I used Interfolio letter-holding service and I highly recommend it to anyone. Not only does your letter-writer only have to send one copy of your letter to Interfolio - if you decide to add additional schools later, you don't have to go back and ask for additional copies of the letter to be sent (which can be ugly, from what some of my friends went through). Another thing that worked very well for me was that I gave each professor a 2-day express mailer to send the finished letter to Interfolio. They can just give those express mailers to the postman, but it conveys a sense of urgency.
LORs are the Achilles heel of the entire application process. You can get your applications in early - but, if your letters are late, your app can sit in pending status for weeks or months. Once you get a commitment for a firm date, be prepared to get a little assertive - you might even have to strain the relationship a bit. But, once you've got your acceptance and go back to tell your professor that it was *his* letter that got you in, all will be forgiven.
The University of Oklahoma College of Medicine
Class of 2010
One of my profs took over 5 months. He told me to keep reminding him every month or so, so I diligently sent him a reminder the first week of each month. I asked in March, and the letter wasn't in until early August.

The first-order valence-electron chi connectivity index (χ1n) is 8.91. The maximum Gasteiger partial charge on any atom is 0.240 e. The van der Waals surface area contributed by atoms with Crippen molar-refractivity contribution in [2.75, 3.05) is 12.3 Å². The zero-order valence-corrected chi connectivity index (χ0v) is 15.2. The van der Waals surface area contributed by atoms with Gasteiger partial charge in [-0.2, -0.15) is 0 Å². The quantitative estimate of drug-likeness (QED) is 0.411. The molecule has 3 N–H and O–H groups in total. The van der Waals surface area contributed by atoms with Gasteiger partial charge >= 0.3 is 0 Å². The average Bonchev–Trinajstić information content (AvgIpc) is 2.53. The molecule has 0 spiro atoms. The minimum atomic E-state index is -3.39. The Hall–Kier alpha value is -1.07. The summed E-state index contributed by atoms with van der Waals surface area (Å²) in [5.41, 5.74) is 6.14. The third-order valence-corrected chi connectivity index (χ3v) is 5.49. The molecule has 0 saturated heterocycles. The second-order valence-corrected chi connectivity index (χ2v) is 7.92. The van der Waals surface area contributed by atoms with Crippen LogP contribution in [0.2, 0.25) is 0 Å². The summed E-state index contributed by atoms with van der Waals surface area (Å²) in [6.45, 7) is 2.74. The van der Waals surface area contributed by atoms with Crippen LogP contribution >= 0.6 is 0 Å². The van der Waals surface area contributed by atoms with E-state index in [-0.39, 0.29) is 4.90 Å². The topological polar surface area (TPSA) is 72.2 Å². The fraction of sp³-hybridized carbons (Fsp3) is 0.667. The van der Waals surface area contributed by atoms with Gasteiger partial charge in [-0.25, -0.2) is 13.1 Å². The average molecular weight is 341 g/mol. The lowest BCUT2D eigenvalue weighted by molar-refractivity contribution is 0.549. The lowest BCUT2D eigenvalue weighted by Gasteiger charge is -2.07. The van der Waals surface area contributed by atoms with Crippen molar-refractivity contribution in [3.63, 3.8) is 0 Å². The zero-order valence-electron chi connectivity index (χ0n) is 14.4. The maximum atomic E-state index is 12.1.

maybe 2 days if they could assign grad students to the task, but a grad student couldn't even complete a task in 2 days. Maybe your professor's dissertion/grant monkey for the grad students and fund-raising could but it only produces logical statements every so often (once every 5 years).. but that's if PETA doesn't protest its working conditions or the circus does not recruit it.
1 - 3 months is the norm from my experiences.
sometimes i wish professors were straight up and told you how fast they would complete them and when they would start when they expect to finish. but then again this isnt utopia and the world sadly doesnt revolve around me
If they are willing to write you a recommendation, I say give them at least a week. If it's anything close to a month, that is too long, and they won't start writing right away and eventually forget, you will have to remind them (this sucks). My boss wrote it in a day
How to remind them without making a pest of yourself?
One of my professors finished the letter in 1 week. Too quickly????
You need to give us at least a month, and it may take longer depending on our workload. Honestly, letters of recommendation are low priority in comparison to abstracts, manuscripts, grants, books, grading, committee work, candidate evaluation, advising, etc. Your needs do not necessarily translate into our obligations, and if the deadline is imminent, don't get huffy because we can't get it back to you immediately - your lack of preparation doesn't translate into our emergency.
Additionally, it's good to provide supplementary materials to review - resume/CV, letters of interest/personal statements, copies of transcripts, etc. The letter of recommendation is supposed to mean something, and we put our reputation on the chopping block when we write them, so the more information we have, the better the letter we can write. Additionally, do not assume that letters of recommendation will always contain positive information. We can and do write honest assessments, including weaknesses.
I gave all of the writers 2 months.
and I always asked whether they could write a positive letters. If they hesitated, I would've sought someone else.
I would say 2 weeks past whatever date you say you need the letter back.